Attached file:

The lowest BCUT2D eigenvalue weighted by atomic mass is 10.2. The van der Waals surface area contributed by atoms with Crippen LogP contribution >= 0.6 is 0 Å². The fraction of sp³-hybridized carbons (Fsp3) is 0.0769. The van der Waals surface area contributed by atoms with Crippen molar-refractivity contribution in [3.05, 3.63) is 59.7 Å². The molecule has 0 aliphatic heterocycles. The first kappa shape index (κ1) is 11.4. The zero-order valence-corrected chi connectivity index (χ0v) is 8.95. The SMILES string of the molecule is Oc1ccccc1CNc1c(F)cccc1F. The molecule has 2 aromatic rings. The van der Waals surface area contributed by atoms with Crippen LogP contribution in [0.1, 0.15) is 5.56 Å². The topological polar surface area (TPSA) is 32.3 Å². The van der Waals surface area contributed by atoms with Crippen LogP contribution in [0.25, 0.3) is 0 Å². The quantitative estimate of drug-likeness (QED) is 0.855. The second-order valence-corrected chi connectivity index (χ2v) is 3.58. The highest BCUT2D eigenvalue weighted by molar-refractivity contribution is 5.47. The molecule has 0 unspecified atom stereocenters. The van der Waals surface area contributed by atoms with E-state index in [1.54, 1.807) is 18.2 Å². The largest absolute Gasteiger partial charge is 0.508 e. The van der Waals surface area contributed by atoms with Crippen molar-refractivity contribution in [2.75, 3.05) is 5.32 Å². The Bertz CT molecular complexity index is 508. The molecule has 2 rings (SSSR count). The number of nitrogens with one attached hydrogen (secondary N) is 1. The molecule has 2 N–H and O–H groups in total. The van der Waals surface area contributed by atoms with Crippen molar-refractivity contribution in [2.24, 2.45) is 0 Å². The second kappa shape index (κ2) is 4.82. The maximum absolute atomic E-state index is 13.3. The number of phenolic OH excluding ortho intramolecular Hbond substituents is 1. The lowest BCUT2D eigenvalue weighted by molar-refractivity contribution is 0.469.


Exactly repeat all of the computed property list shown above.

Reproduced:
The lowest BCUT2D eigenvalue weighted by atomic mass is 10.2. The van der Waals surface area contributed by atoms with Crippen LogP contribution >= 0.6 is 0 Å². The fraction of sp³-hybridized carbons (Fsp3) is 0.0769. The van der Waals surface area contributed by atoms with Crippen molar-refractivity contribution in [3.05, 3.63) is 59.7 Å². The molecule has 0 aliphatic heterocycles. The first kappa shape index (κ1) is 11.4. The zero-order valence-corrected chi connectivity index (χ0v) is 8.95. The SMILES string of the molecule is Oc1ccccc1CNc1c(F)cccc1F. The molecule has 2 aromatic rings. The van der Waals surface area contributed by atoms with Crippen LogP contribution in [0.1, 0.15) is 5.56 Å². The topological polar surface area (TPSA) is 32.3 Å². The van der Waals surface area contributed by atoms with Crippen LogP contribution in [0.25, 0.3) is 0 Å². The quantitative estimate of drug-likeness (QED) is 0.855. The second-order valence-corrected chi connectivity index (χ2v) is 3.58. The highest BCUT2D eigenvalue weighted by molar-refractivity contribution is 5.47. The molecule has 0 unspecified atom stereocenters. The van der Waals surface area contributed by atoms with E-state index in [1.54, 1.807) is 18.2 Å². The largest absolute Gasteiger partial charge is 0.508 e. The van der Waals surface area contributed by atoms with Crippen molar-refractivity contribution in [2.75, 3.05) is 5.32 Å². The Bertz CT molecular complexity index is 508. The molecule has 2 rings (SSSR count). The number of nitrogens with one attached hydrogen (secondary N) is 1. The molecule has 2 N–H and O–H groups in total. The van der Waals surface area contributed by atoms with Crippen molar-refractivity contribution in [2.24, 2.45) is 0 Å². The second kappa shape index (κ2) is 4.82. The maximum absolute atomic E-state index is 13.3. The number of phenolic OH excluding ortho intramolecular Hbond substituents is 1. The lowest BCUT2D eigenvalue weighted by molar-refractivity contribution is 0.469.